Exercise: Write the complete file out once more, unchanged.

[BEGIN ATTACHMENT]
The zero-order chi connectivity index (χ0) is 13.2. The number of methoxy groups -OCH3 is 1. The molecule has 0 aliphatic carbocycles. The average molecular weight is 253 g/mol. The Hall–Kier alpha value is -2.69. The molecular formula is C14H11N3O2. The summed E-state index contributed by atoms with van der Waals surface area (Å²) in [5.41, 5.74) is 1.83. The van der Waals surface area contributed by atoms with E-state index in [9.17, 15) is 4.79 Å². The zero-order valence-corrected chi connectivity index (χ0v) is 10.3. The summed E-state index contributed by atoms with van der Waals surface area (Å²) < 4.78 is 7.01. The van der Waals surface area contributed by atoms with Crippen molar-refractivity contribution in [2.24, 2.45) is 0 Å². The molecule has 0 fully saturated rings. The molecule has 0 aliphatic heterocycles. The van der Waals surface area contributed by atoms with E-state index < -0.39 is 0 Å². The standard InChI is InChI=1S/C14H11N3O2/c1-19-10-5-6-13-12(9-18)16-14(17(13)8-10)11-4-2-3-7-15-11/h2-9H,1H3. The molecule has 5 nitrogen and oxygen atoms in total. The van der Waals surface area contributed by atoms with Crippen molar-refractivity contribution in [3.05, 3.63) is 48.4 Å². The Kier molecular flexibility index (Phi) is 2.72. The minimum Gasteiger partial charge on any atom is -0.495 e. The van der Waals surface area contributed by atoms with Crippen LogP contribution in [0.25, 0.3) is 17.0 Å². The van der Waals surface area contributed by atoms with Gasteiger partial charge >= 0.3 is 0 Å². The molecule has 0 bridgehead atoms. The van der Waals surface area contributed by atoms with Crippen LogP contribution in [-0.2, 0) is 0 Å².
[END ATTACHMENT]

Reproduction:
The zero-order chi connectivity index (χ0) is 13.2. The number of methoxy groups -OCH3 is 1. The molecule has 0 aliphatic carbocycles. The average molecular weight is 253 g/mol. The Hall–Kier alpha value is -2.69. The molecular formula is C14H11N3O2. The summed E-state index contributed by atoms with van der Waals surface area (Å²) in [5.41, 5.74) is 1.83. The van der Waals surface area contributed by atoms with E-state index in [9.17, 15) is 4.79 Å². The zero-order valence-corrected chi connectivity index (χ0v) is 10.3. The summed E-state index contributed by atoms with van der Waals surface area (Å²) < 4.78 is 7.01. The van der Waals surface area contributed by atoms with Crippen molar-refractivity contribution in [2.24, 2.45) is 0 Å². The molecule has 0 fully saturated rings. The molecule has 0 aliphatic heterocycles. The van der Waals surface area contributed by atoms with E-state index < -0.39 is 0 Å². The standard InChI is InChI=1S/C14H11N3O2/c1-19-10-5-6-13-12(9-18)16-14(17(13)8-10)11-4-2-3-7-15-11/h2-9H,1H3. The molecule has 5 nitrogen and oxygen atoms in total. The van der Waals surface area contributed by atoms with Crippen molar-refractivity contribution in [3.05, 3.63) is 48.4 Å². The Kier molecular flexibility index (Phi) is 2.72. The minimum Gasteiger partial charge on any atom is -0.495 e. The van der Waals surface area contributed by atoms with Crippen LogP contribution in [0.25, 0.3) is 17.0 Å². The van der Waals surface area contributed by atoms with Gasteiger partial charge >= 0.3 is 0 Å². The molecule has 0 bridgehead atoms. The van der Waals surface area contributed by atoms with Crippen LogP contribution in [-0.2, 0) is 0 Å².